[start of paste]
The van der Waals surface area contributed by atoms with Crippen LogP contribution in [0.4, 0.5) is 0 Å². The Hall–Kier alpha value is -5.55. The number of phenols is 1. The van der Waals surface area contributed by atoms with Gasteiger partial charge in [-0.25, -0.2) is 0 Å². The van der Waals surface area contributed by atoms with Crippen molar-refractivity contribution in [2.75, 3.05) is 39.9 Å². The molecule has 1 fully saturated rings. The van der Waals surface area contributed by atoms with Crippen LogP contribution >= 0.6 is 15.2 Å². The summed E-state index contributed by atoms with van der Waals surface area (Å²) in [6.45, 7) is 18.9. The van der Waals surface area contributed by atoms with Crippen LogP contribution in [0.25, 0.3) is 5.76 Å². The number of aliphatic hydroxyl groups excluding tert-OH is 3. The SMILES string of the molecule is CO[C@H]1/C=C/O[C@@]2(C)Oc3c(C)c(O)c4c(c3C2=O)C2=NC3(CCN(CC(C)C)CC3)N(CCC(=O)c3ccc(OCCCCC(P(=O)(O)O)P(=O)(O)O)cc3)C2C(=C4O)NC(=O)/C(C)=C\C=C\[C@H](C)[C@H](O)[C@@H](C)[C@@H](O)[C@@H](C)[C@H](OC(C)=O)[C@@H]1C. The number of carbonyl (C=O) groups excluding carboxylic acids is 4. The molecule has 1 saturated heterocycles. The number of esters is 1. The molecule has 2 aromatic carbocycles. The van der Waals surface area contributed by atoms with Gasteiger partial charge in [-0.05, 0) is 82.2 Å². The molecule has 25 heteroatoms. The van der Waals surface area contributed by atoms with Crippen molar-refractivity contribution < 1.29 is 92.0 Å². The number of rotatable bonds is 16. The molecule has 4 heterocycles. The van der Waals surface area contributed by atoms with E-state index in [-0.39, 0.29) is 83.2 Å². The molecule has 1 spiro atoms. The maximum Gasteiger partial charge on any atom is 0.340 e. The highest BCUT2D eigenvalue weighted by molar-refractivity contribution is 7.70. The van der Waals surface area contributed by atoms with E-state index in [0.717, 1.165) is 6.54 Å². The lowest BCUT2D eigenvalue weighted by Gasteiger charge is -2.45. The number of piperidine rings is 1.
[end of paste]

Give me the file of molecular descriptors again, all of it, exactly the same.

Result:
The van der Waals surface area contributed by atoms with Crippen LogP contribution in [0.4, 0.5) is 0 Å². The Hall–Kier alpha value is -5.55. The number of phenols is 1. The van der Waals surface area contributed by atoms with Gasteiger partial charge in [-0.25, -0.2) is 0 Å². The van der Waals surface area contributed by atoms with Crippen molar-refractivity contribution in [2.75, 3.05) is 39.9 Å². The molecule has 1 fully saturated rings. The van der Waals surface area contributed by atoms with Crippen LogP contribution >= 0.6 is 15.2 Å². The summed E-state index contributed by atoms with van der Waals surface area (Å²) in [6.45, 7) is 18.9. The van der Waals surface area contributed by atoms with Crippen LogP contribution in [0.25, 0.3) is 5.76 Å². The number of aliphatic hydroxyl groups excluding tert-OH is 3. The SMILES string of the molecule is CO[C@H]1/C=C/O[C@@]2(C)Oc3c(C)c(O)c4c(c3C2=O)C2=NC3(CCN(CC(C)C)CC3)N(CCC(=O)c3ccc(OCCCCC(P(=O)(O)O)P(=O)(O)O)cc3)C2C(=C4O)NC(=O)/C(C)=C\C=C\[C@H](C)[C@H](O)[C@@H](C)[C@@H](O)[C@@H](C)[C@H](OC(C)=O)[C@@H]1C. The number of carbonyl (C=O) groups excluding carboxylic acids is 4. The molecule has 1 saturated heterocycles. The number of esters is 1. The molecule has 2 aromatic carbocycles. The van der Waals surface area contributed by atoms with Gasteiger partial charge in [-0.05, 0) is 82.2 Å². The molecule has 25 heteroatoms. The van der Waals surface area contributed by atoms with Crippen molar-refractivity contribution < 1.29 is 92.0 Å². The number of rotatable bonds is 16. The molecule has 4 heterocycles. The van der Waals surface area contributed by atoms with E-state index in [-0.39, 0.29) is 83.2 Å². The molecule has 1 spiro atoms. The maximum Gasteiger partial charge on any atom is 0.340 e. The highest BCUT2D eigenvalue weighted by molar-refractivity contribution is 7.70. The van der Waals surface area contributed by atoms with E-state index in [0.717, 1.165) is 6.54 Å². The lowest BCUT2D eigenvalue weighted by Gasteiger charge is -2.45. The number of piperidine rings is 1.